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Story Summary via vague memories:

This was a paperback book in a medieval fantasy style setting. I don't remember the publish year, but the book was read in the early 00's. The story did seem more recent as far as writing goes, so I suspect it was written no earlier than the late 80s, though I don't trust my instincts in that aspect. There were four protagonists: two elves, female and male, whom knew each other but didn't seem to be involved; and two hobbit/dwarf like people, male and female, who were in love. They were also described to be more child-like in appearance. I will call the latter dwarves moving forward.

The male elf's preferred weapon was a sword if memory serves, and I distinctly remember the female dwarf using throwing knives and a set of bandoliers. During part of the story they are celebrating a natural event (I want to say something like a solstice), and drank crystal clear water as part of the celebration.

I recall the story focusing on the dwarves lives while they were young at some point in the beginning. The story was also notable because at least one, if not both, of the dwarves died at the end.

I don't remember if it was part of a series. My memory leads me to believe this was a one-off story, but I don't trust my memory in this aspect.

It has been recommended that it might be in the Dragonlance world, since the dwarves sound suspiciously like kender. Unfortunately, I can't say for certain if that's the case. The dwarves definitely didn't seem as how the kender are described to behave, but that could also be failing memory.

Another recommendation was that it might be related to The Halfblood Chronicles but the summaries I can find don't seem to fit. For instance, I don't remember a theme of slavery.

I'm hoping I can find the book/series and re-read them, along with passing them on to my children.

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    Hi, welcome to SF&F. Any recollection of the cover art? Childlike knife-using diminutive race in a fantasy setting suggests "Kender" to me, does that ring a bell? – DavidW Mar 16 at 16:50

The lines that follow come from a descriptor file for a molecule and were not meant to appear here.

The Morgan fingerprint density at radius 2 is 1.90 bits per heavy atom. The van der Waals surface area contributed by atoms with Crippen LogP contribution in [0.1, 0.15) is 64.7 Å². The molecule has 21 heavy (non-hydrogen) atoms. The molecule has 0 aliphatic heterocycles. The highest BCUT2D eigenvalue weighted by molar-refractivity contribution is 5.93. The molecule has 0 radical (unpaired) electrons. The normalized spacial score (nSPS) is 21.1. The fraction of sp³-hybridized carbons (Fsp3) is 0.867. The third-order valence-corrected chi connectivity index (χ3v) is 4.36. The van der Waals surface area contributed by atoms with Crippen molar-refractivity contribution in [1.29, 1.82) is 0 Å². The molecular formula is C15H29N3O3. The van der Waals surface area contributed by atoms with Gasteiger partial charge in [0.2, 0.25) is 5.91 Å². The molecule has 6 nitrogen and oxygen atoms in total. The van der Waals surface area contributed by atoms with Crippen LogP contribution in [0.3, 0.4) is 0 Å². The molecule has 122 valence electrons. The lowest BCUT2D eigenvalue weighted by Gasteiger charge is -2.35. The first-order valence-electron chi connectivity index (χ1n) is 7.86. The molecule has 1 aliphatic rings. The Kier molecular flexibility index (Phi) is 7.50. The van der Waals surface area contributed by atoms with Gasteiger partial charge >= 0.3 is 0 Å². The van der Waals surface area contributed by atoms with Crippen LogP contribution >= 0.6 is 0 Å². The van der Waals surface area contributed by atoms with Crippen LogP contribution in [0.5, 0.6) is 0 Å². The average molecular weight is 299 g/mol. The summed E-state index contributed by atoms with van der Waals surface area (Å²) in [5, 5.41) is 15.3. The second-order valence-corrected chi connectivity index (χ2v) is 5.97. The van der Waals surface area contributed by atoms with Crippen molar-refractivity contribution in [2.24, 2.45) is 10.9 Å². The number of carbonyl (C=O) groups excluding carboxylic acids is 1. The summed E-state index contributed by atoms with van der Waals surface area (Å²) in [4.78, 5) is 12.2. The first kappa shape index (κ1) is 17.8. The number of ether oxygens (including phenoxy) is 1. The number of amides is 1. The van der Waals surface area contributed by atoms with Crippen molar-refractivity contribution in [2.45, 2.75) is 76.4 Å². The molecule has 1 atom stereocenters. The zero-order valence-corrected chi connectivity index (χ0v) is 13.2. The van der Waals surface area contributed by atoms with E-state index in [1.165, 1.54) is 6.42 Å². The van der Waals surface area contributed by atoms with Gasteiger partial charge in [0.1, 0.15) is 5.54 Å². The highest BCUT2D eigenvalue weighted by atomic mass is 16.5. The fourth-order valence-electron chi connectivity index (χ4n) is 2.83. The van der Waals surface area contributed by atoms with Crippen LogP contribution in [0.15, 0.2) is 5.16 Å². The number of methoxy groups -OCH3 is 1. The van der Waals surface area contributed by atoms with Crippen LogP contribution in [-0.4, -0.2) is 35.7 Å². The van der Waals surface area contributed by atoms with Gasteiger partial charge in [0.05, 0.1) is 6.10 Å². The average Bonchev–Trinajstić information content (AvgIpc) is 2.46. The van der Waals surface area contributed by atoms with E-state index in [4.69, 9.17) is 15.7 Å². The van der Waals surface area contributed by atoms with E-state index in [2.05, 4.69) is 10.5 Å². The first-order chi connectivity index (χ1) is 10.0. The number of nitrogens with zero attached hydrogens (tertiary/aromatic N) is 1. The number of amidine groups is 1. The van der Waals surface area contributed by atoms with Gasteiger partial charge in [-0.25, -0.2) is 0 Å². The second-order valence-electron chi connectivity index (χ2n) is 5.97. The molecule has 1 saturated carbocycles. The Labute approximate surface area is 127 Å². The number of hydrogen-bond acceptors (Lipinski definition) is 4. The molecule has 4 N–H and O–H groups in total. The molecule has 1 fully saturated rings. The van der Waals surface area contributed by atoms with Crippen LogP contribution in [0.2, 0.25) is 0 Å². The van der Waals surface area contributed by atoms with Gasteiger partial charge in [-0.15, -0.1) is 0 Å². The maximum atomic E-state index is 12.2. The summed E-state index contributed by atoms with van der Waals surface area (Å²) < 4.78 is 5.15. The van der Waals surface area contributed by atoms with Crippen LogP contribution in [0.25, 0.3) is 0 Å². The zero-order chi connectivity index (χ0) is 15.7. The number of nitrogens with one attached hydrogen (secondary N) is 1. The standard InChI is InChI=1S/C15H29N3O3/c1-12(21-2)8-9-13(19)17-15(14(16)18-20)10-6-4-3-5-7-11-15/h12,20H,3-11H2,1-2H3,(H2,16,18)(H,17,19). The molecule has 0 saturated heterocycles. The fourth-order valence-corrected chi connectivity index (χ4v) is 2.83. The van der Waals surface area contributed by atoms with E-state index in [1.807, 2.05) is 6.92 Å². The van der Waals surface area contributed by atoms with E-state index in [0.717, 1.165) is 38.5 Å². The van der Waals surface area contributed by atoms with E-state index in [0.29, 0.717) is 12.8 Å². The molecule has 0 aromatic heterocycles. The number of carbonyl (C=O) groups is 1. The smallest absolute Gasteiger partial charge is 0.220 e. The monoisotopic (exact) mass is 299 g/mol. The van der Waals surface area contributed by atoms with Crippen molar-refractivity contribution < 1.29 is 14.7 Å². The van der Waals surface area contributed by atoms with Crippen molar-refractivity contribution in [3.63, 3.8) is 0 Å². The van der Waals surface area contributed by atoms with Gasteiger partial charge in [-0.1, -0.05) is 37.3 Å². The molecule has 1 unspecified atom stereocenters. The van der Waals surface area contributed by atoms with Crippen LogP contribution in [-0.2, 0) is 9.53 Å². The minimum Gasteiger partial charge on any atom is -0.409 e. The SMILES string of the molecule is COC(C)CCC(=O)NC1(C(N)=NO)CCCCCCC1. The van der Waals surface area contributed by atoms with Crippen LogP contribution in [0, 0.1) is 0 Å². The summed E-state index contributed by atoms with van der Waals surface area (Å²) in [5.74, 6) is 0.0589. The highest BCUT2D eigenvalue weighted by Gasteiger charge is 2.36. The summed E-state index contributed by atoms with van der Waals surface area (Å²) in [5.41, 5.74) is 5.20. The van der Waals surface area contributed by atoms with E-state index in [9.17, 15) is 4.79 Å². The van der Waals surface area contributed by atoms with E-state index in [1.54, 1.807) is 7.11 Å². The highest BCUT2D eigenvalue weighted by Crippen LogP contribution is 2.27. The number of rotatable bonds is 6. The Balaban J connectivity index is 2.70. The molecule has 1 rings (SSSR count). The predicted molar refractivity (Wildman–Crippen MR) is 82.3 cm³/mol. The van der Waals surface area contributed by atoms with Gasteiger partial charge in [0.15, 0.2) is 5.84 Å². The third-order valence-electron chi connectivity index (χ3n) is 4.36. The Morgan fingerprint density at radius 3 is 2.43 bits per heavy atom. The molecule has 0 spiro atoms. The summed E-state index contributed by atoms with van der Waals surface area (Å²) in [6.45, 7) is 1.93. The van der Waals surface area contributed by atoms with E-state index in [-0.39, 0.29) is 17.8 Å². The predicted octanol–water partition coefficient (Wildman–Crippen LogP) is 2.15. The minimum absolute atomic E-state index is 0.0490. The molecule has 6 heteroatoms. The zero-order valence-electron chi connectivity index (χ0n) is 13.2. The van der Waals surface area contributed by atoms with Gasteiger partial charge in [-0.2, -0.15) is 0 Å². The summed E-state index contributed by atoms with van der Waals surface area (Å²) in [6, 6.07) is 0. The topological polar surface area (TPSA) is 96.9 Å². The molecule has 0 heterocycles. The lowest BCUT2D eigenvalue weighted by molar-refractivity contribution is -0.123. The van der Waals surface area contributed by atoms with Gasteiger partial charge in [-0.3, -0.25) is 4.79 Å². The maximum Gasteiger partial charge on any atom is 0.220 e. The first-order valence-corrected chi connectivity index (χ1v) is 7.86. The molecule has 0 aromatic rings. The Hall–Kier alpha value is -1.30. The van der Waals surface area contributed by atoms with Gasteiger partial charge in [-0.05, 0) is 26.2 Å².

• @DavidW No recollection of the cover art. My friend suggested "kender" which sounded familiar, but unfortunately I'm concered it sounds familiar because of the miasma of memories. At the time I read this book I was given a large box of fantasy stories, with everything from Game of Thrones to Redwall, Wheel of Time, and more. I also did a lot of searching based on "kender" and couldn't find anything. I can add it to my question, but I'm concerned it would be a red herring. – Codeacula Mar 16 at 16:52
  • @DavidW I added your recommendation of "Kender" just in case. I don't think that's it but since my memory is bad on the book I'm going to assume I could also be wrong. – Codeacula Mar 16 at 17:02
  • Updated to include a recommendation from another friend that it might be The Halfblood Chronicles...doesn't seem to fit my memory, though. – Codeacula Mar 16 at 18:34
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    Made me think of Dennis McKiernan's Mithgar books. The 3 (The Iron Tower Trilogy) involve Warrow--hobbit-like folk. They are short enough that the three could be read as a single book. The history of the publishing is...sketchy and pulls strongly from Lord of the Rings, but the series diverges after that. – eshier Mar 16 at 20:46
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I suggested that this reminded me of the Warrows in Dennis McKiernan's Mithgar books. The OP responded that this was indeed the case and, specifically, it was Eye of the Hunter.

Goodreads summary:

A thousand years had passed since the Eye of the Hunter last glared in the heavens. A thousand years since the immortal Elfess Riatha brought word of the prophecy to the Warrows Tomlin and Petal with whom she had leagued to hunt down and defeat Baron Stoke, one of the most evil beings to ever stalk the lands of Mithgar. The price of Stoke's doom had been a beloved companion's life, the two plunging, locked in combat, down an icy chasm which had sealed shut the ring of eternity. Now the comet known as the Eye of the Hunter again rode Mithgar's skies, and the creatures of darkness once again ravaged the lands, heralding the imminent return of their dread master, Baron Stoke. And now five brave souls must answer the call of prophecy: Riatha and the Elf called Aravan; Gwylly and Faeril, last in a long line of Firstborn Warrow descendants of Tomlin and Petal; and one other, one restored to them from Death's chill grasp...

Three human-sized characters and two Warrow (halflings) hide on the left behind a wall as creatures pass by their position.

The book is a stand-alone within the greater series.


The series has an interesting origin explained in McKiernan's biography.

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  • Thank you so much for your answer. I'm excited to be able to revisit this book, and share it with my kids. Thank you again! – Codeacula Mar 19 at 16:02
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    Happy I could help. Good news is there are a lot of books set in the world. You actually inspired me--I was in between book series and the original 5 are all on kindle unlimited, so I started rereading them last night. – eshier Mar 19 at 19:51

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